Since training at the Saddlebrook Resort, 6-foot-10 professional tennis player John Isner has added about 20 pounds to his 250-pound frame. He has stopped cramping routinely during matches. And his workout regimen allows him to play effectively under the most trying circumstances.
Isner's first-round Wimbledon match was perfect evidence of world-class stamina.
Isner, a Tampa resident since 2007, made history with his 6-4, 3-6, 6-7 (7), 7-6 (3), 70-68 victory against Frenchman Nicolas Mahut - the longest match in professional tennis history.
The match required 11 hours, five minutes of match time over three days (it was twice suspended by darkness).
Weariness finally set in by Friday. He lost in 75 minutes to 49th-ranked Thiemo de Bakker 6-0, 6-3, 6-2 in the second round. Isner looked sluggish and required a neck treatment after the first set.
But that didn't take away from the accomplishment of the previous three days.
Before Wimbledon began, Craig Boynton, Isner's coach, told the player he was strong enough to play for 10 hours. It was meant as confidence-building inspiration. But he wasn't far off the mark.
"We develop programs for a lot of different players - some of them follow the plan and others don't as well as they should," said Jason Riley, Saddlebrook's director of sports performance, who serves as Isner's strength and conditioning coach, along with Kyle Morgan.
"John is meticulous about it. He implements the plan. He really takes care of his body. Coming out of college, it's just speculation, but I'm not sure if his body wouldn't held up. Physically and mentally, I'm not sure if he could've withstood a match like that."
Diet: Riley is a big proponent of coconut water, which mimics electrolytes. He stresses food that provides sustained energy, such as fish, chicken, brown rice, sweet potatoes, whole wheat past and "a ton of vegetables."
"When you go 70-68 in the fifth set, there's going to be a lot of inflammation in your body," Riley said. "The more antioxidants and vegetables you put in there, the better off you're going to be."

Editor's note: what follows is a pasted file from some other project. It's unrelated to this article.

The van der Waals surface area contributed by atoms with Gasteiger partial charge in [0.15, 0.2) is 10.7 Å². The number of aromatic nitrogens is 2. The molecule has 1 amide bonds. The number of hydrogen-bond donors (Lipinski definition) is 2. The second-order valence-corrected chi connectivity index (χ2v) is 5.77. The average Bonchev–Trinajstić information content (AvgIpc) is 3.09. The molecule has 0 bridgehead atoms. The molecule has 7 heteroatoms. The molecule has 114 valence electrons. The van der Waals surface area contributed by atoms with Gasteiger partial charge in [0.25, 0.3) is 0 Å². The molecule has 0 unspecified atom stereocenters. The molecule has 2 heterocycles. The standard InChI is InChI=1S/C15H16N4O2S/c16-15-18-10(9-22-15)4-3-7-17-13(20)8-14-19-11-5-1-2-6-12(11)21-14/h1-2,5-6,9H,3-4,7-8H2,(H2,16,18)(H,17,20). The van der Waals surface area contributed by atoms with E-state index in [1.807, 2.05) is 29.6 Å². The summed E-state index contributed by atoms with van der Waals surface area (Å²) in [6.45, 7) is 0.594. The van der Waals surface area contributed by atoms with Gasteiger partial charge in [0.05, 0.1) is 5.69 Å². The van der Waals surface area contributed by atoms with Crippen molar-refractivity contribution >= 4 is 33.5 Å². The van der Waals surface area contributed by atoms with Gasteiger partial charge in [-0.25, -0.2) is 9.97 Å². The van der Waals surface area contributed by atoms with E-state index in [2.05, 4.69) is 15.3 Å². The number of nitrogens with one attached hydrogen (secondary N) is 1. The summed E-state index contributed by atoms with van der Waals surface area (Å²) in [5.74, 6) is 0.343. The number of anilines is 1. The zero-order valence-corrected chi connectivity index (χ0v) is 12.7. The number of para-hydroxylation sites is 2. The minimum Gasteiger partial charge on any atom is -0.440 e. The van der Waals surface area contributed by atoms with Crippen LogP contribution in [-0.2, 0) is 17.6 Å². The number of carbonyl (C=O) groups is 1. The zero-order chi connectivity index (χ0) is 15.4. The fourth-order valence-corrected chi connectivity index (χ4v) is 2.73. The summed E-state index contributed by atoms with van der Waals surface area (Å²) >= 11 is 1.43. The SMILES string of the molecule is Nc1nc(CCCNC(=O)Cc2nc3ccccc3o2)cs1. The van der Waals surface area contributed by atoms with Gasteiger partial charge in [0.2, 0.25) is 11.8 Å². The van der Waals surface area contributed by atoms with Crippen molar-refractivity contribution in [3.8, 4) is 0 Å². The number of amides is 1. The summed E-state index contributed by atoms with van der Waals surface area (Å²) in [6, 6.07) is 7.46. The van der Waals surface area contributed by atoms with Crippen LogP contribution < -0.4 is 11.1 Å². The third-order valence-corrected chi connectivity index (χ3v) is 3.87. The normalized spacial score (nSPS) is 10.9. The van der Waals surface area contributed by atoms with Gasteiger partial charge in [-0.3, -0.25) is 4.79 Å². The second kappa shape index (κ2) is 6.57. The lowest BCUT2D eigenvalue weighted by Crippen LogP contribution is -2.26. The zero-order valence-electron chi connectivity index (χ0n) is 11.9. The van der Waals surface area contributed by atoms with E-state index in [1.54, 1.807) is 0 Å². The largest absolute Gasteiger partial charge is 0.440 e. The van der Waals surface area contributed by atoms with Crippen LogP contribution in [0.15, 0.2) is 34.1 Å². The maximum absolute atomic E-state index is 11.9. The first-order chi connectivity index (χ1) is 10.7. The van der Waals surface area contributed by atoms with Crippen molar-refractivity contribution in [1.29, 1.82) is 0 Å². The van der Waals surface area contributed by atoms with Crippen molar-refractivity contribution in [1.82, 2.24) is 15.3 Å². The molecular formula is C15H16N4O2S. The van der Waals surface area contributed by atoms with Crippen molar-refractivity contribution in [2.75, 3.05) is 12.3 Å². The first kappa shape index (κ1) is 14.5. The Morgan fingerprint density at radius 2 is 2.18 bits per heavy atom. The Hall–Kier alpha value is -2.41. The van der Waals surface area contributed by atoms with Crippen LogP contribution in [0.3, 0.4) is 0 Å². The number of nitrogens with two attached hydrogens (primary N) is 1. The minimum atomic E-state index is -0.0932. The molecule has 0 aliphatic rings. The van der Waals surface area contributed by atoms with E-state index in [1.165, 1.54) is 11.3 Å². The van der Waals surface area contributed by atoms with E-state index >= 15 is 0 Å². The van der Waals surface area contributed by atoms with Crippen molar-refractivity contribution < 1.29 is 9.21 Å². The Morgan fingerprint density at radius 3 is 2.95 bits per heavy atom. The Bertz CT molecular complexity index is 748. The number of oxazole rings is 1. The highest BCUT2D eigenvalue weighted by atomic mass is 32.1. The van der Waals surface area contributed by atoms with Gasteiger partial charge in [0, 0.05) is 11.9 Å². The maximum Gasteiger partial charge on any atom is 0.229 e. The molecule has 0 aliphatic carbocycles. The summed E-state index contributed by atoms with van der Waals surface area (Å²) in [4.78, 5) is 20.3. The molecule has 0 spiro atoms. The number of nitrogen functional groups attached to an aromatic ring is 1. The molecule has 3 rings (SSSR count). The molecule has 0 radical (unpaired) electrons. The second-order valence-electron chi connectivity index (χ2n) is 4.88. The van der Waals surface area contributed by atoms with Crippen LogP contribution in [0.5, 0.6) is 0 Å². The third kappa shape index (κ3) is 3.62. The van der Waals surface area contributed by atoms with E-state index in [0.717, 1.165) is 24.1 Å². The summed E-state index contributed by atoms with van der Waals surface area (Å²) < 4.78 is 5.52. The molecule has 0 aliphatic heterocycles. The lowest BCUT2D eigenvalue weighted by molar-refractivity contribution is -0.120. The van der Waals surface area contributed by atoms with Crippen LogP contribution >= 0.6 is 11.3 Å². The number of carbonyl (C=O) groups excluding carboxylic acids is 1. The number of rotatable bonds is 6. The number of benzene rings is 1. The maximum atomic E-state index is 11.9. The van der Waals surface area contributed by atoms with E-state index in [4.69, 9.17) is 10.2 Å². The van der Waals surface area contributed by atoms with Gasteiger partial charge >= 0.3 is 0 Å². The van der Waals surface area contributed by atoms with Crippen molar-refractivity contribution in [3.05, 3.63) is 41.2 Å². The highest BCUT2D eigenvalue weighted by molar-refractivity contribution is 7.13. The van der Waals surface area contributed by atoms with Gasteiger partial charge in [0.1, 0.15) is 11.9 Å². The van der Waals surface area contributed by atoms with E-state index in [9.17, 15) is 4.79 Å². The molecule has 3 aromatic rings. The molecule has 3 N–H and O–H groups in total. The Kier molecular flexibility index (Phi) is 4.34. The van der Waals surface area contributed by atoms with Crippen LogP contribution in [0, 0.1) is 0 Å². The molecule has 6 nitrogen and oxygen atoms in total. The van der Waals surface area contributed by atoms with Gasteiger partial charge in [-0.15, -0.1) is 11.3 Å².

Does Isner ever stray from his diet, perhaps getting spotted as a fast-food drive-thru?
"I'm sure he does - but not very often," Riley said with a smile. "You've got to know the times you can do those things - and the times you can't do those things. He's in a good place with his body now and he doesn't want to mess that up. That could mean gaining weight or losing weight."
Strength and conditioning: Isner alternates between the weight room and exercises to aid his movement and agility. There are standard workouts for prehab (injury prevention) and the core.
Each day, he alternates between the lower body and upper body, usually spending 90 minutes on each muscle group.
A typical lower-body workout might include:
Box jumps - A plyometric routine, two sets of three repetitions, that has Isner jumping onto a 24-inch-high box off one leg.
Chainsquat dumbbells - Elevated on a box, Isner squats down, working on his range and motion, while lifting a dumbbell that hangs between his legs on a chain. Four sets of five repetitions.
Lateral lunge with dumbbell - Exercise designed to strength the groin, aductors and glutes.
Sideboard leg curls - Works on balance, stability and strengthening the hamstring muscles.
Mental conditioning: Boynton said Isner's willpower was the chief reason why his player was able to outlast Mahut. "He was kind of beached when it was 35-all in the fifth set, but he was able to dig down deep and pull out some more strength," Boynton said. "It was just incredible because Mahut didn't look like he was tired at all."
Part of Isner's stamina was due to the physical component, Riley said.
But the rest?
"In all sports, but particularly tennis, the mental aspect is critical," Riley said. "He's out there wondering if it's ever going to end. He's trying to be the last man standing.
"He's got the will to win, no question. He works his butt off for us and gets his body ready. He's like a gym rat. But he takes it to the next level with his mentality. He has a great belief in what he's doing out there, and that makes for a foundation that's not going to crumble.''